A Fertilized Egg Is Not a Person In Illinois

Use quotes to search for exact phrases. Use AND/OR/NOT between keywords or phrases for more precise search results.

A Fertilized Egg Is Not a Person In Illinois

Amie Newman

Illinois rules that fertilized eggs are not people. What does this mean for Colorado's ballot measure?

An Illinois appellate court on Friday reversed a 2005 lower court decision, ruling that a fertilized, unimplanted egg is not a person.

The case was originally brought to a Cook County judge as a wrongful death suit when an Illinois couple sued their fertility clinic for "tens of thousands of dollars" for inadvertently destroying the unimplanted eggs stored at the clinic.

According to Colleen Connell, Executive Director of the ACLU of Illinois,

"The lower court had accepted the argument that a human being is created when an egg is fertilized, regardless of whether the fertilized egg is implanted in a woman’s body or left in a Petri dish. Left undisturbed, the lower court’s decision could have limited the ability of women in Illinois to access contraceptive services and genetic testing. Moreover, the decision would curb the ability of couples in Illinois to use reproductive technologies, such as in vitro fertilization, in starting a family."

Roe has collapsed in Texas, and that's just the beginning.

Stay up to date with The Fallout, a newsletter from our expert journalists.


Connell also writes, on the ACLU blog, that the original lower court’s ruling that a fertilized, unimplanted egg is a human being was based on "antiquated Illinois abortion laws" that were almost continually challenged based on their unconstitutionality – laws that were blocked from enforcement by federal courts. According to the amicus brief (friend of the court report) filed by the ACLU of Illinois and partners, the laws actually contained provisions specifying how physicians must conduct an abortion; define an abortifacient in such a "manner that interfered with the right to birth control"; lay out abortion reporting requirements that interfere with patient privacy and more.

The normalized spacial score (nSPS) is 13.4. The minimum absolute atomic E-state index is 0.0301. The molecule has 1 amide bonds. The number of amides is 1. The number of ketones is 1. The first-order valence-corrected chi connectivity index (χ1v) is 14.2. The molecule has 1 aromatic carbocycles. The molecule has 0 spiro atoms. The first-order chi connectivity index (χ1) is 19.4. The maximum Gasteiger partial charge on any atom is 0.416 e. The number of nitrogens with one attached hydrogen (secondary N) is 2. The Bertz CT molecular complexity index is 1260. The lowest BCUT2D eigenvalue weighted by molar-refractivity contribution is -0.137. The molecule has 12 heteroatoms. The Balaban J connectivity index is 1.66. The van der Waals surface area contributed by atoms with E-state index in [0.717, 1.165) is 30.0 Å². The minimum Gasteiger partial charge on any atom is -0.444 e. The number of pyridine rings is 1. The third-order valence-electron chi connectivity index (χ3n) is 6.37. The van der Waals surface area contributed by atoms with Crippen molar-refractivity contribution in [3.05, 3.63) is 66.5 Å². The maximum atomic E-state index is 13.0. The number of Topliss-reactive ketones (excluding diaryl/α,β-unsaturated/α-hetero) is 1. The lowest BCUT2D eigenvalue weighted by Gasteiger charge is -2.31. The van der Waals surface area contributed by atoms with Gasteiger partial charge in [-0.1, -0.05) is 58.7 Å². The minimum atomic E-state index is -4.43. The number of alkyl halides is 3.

This ruling comes at an excellent time for reproductive justice advocates who are busy fighting a variety of measures meant to attack women’s rights to contraception and family planning in more covert ways.  As Connell notes:

The rhetoric used in Illinois around this decision fits a disturbing trend that we have seen across the nation — namely, that anti-abortion extremists now are focusing their attention increasingly on limiting access not simply to abortion but to contraception as well. In Colorado, for example, a ballot measure set to be decided this November would grant “personhood” to a fertilized egg, meaning that many forms of contraception that could prevent a fertilized egg from attaching to the uterus could be targeted for legislative bans. This effort seems to reveal the real agenda of the anti-abortion activists — to allow government bureaucrats — not women — the power to make decisions about birth control, abortion, genetic testing and pregnancy. 

Opponents of the Colorado measure, cited above, are set to rally on Wednesday in Denver to let people know how dangerous the implications of this measure are.